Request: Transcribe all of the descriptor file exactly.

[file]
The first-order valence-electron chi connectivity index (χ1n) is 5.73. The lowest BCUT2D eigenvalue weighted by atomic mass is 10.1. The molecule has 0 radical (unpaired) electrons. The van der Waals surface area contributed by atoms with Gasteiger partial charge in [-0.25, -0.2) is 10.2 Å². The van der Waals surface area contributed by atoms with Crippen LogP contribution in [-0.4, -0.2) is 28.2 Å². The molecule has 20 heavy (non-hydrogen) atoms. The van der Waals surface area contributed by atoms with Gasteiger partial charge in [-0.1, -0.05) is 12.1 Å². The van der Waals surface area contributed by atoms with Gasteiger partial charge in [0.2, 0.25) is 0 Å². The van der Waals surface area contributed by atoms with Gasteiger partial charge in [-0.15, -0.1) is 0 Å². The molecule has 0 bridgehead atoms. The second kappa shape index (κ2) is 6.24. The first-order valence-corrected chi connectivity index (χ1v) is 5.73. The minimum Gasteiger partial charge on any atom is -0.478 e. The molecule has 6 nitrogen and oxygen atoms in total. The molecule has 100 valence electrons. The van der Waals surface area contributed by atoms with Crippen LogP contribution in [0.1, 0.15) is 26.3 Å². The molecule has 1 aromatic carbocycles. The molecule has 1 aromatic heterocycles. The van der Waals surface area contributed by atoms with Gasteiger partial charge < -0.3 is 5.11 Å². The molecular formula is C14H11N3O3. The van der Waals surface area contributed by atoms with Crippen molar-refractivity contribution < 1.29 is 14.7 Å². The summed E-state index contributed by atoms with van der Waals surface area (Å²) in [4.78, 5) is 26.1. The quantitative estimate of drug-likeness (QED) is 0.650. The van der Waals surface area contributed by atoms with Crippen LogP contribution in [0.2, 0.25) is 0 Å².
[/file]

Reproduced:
The first-order valence-electron chi connectivity index (χ1n) is 5.73. The lowest BCUT2D eigenvalue weighted by atomic mass is 10.1. The molecule has 0 radical (unpaired) electrons. The van der Waals surface area contributed by atoms with Gasteiger partial charge in [-0.25, -0.2) is 10.2 Å². The van der Waals surface area contributed by atoms with Crippen LogP contribution in [-0.4, -0.2) is 28.2 Å². The molecule has 20 heavy (non-hydrogen) atoms. The van der Waals surface area contributed by atoms with Gasteiger partial charge in [-0.1, -0.05) is 12.1 Å². The van der Waals surface area contributed by atoms with Gasteiger partial charge in [0.2, 0.25) is 0 Å². The van der Waals surface area contributed by atoms with Gasteiger partial charge in [-0.15, -0.1) is 0 Å². The molecule has 0 bridgehead atoms. The second kappa shape index (κ2) is 6.24. The first-order valence-corrected chi connectivity index (χ1v) is 5.73. The minimum Gasteiger partial charge on any atom is -0.478 e. The molecule has 6 nitrogen and oxygen atoms in total. The molecule has 100 valence electrons. The van der Waals surface area contributed by atoms with Crippen LogP contribution in [0.1, 0.15) is 26.3 Å². The molecule has 1 aromatic carbocycles. The molecule has 1 aromatic heterocycles. The van der Waals surface area contributed by atoms with Gasteiger partial charge < -0.3 is 5.11 Å². The molecular formula is C14H11N3O3. The van der Waals surface area contributed by atoms with Crippen molar-refractivity contribution < 1.29 is 14.7 Å². The summed E-state index contributed by atoms with van der Waals surface area (Å²) in [4.78, 5) is 26.1. The quantitative estimate of drug-likeness (QED) is 0.650. The van der Waals surface area contributed by atoms with Crippen LogP contribution in [0.2, 0.25) is 0 Å².